I got a taste of direct democracy when we lived in New Hampshire. Our little community still used septic tanks, which required regular maintenance and were leaking sewage into local waterways. It made sense to connect them up to a larger municipal line. After about five years, the change would pay for itself and after that it would yield consistent cost savings.
The problem was the five-year payoff. Some of the older or more mobile residents figured that they would not be around long enough to reap the benefits, which were far in the future but knew that they would be stuck with the upfront costs of the investments today. So you get the picture right out of a Norman Rockwell painting. Old Mr. Parker, wearing his simple red plaid shirt, stands up in the town hall meeting to oppose the plan. Nobody wants to be rude to the old guy and – besides – he is right. Very likely HIS costs will outweigh HIS benefits.
The fact is that reaching consensus on many hot issues is almost impossible. That is why they are hot issues. The frustrating part is that everybody is right from his own perspective. There are no villains. People have figured it out right.
We see this in all large scale reforms and many small ones. The most recent big examples were the aborted attempts to reform Social Security a few years ago and the probably truncated health care proposals we see today. The dynamics of the situations and even many of the participants (many now opposing health care reform opposed SS reform) are the same. In both cases, opponents had correctly figured out that the changes would probably leave them net losers. Everybody saw the need to reform in general but everyone could also find places they would suffer in the details of any real world proposal.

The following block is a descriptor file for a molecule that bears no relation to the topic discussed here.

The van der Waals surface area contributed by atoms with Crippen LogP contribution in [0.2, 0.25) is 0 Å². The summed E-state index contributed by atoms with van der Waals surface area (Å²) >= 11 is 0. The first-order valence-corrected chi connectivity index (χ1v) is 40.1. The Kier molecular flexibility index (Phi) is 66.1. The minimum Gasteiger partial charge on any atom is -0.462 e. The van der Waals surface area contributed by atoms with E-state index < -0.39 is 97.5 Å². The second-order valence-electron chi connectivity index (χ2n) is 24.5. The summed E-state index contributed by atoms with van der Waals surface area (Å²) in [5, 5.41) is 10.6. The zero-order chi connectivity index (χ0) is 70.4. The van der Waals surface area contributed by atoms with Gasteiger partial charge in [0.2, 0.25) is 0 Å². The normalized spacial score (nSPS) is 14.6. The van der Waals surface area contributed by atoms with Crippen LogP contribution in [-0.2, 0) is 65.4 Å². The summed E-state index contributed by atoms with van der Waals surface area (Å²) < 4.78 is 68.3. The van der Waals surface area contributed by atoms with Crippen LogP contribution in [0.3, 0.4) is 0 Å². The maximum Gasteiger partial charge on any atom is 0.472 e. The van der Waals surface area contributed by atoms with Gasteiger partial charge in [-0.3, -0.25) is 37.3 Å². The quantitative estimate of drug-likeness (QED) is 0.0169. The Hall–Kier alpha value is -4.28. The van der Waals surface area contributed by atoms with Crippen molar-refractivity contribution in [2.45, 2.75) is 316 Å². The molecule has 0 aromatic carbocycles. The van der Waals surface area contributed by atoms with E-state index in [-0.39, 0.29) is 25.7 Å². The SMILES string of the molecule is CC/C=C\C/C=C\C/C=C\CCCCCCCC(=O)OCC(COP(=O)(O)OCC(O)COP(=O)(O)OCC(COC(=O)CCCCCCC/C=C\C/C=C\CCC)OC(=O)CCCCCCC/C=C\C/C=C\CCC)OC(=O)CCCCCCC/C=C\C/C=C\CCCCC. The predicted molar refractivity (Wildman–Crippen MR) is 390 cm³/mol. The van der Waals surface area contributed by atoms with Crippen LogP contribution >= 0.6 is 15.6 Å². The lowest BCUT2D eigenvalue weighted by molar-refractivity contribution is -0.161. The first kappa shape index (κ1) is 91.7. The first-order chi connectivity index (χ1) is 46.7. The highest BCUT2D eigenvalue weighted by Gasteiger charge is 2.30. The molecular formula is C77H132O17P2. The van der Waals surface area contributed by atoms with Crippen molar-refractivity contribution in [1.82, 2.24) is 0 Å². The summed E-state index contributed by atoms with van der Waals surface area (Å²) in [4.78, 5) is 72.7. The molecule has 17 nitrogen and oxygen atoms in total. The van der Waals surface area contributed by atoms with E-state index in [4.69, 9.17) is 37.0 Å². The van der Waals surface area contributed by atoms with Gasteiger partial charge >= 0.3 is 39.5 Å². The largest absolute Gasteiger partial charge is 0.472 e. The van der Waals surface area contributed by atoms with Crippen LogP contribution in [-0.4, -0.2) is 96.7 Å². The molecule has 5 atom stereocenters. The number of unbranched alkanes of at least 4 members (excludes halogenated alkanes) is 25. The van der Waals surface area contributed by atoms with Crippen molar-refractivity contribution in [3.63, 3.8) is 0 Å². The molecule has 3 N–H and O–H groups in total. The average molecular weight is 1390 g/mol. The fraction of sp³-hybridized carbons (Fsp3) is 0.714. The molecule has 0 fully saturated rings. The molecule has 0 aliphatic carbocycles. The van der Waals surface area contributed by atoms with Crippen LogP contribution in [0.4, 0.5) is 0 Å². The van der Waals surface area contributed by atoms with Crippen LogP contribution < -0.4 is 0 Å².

We don’t think rationally about gains and losses. A loss generally causes a lot more pain than the pleasure we get from a similar gain. That is why most people would act quicker to avoid the loss of $100 than they would to take advantage of the opportunity to gain it. From the accounting standpoint, the two are identical. In both cases the subject has $100 less than they would have. But it sure doesn’t seem the same. Researchers have consistently shown this happens even in very serious situations and even the semantics makes a difference. People are much more likely to accept the need for an operation that has a 95% success rate than they are one that has 5% failure. This aspect of human nature plays into every debate about political changes. It is always powerful and it is always irrational.
Frankly I don’t think it is possible to make sweeping changes that are at the same time effective and popular, which is why Social Security reform failed and why health care will probably not achieve its objectives. Unfortunately, I think the same goes for climate change. Current benefits must be perceived to be significantly higher than costs, especially costs in the future or the logical choice is stand pat. It might also make sense just to be caution.
When you think about it, most change is potentially harmful. I can think of very few changes that would make me immediately much healthier, for example, but lots of things could happen to make me worse off.
That is why I think you have to go with incremental, imperfect and differential change. Change a few key things at a time and see how they evolve. It is a kind of iterative change where you learn from each step and then incorporate the learning into your next move. It takes a longer time and it is not as exciting. Probably most problematic is that it is hard for any politician to get credit. But it tends to work better.
It is really hard to get all the people, or even most of them, to do the right thing all at once. All serious change starts with a small group of innovators and then spreads more widely. The people – united – will often be shortsighted. (BTW, you have to chant that like the old student protestors used to) But they are pretty good at making good individual decisions about what really matters to them and these add up to a lot. Maybe they are right to resist the big changes. A variety of ideas is better than one big one.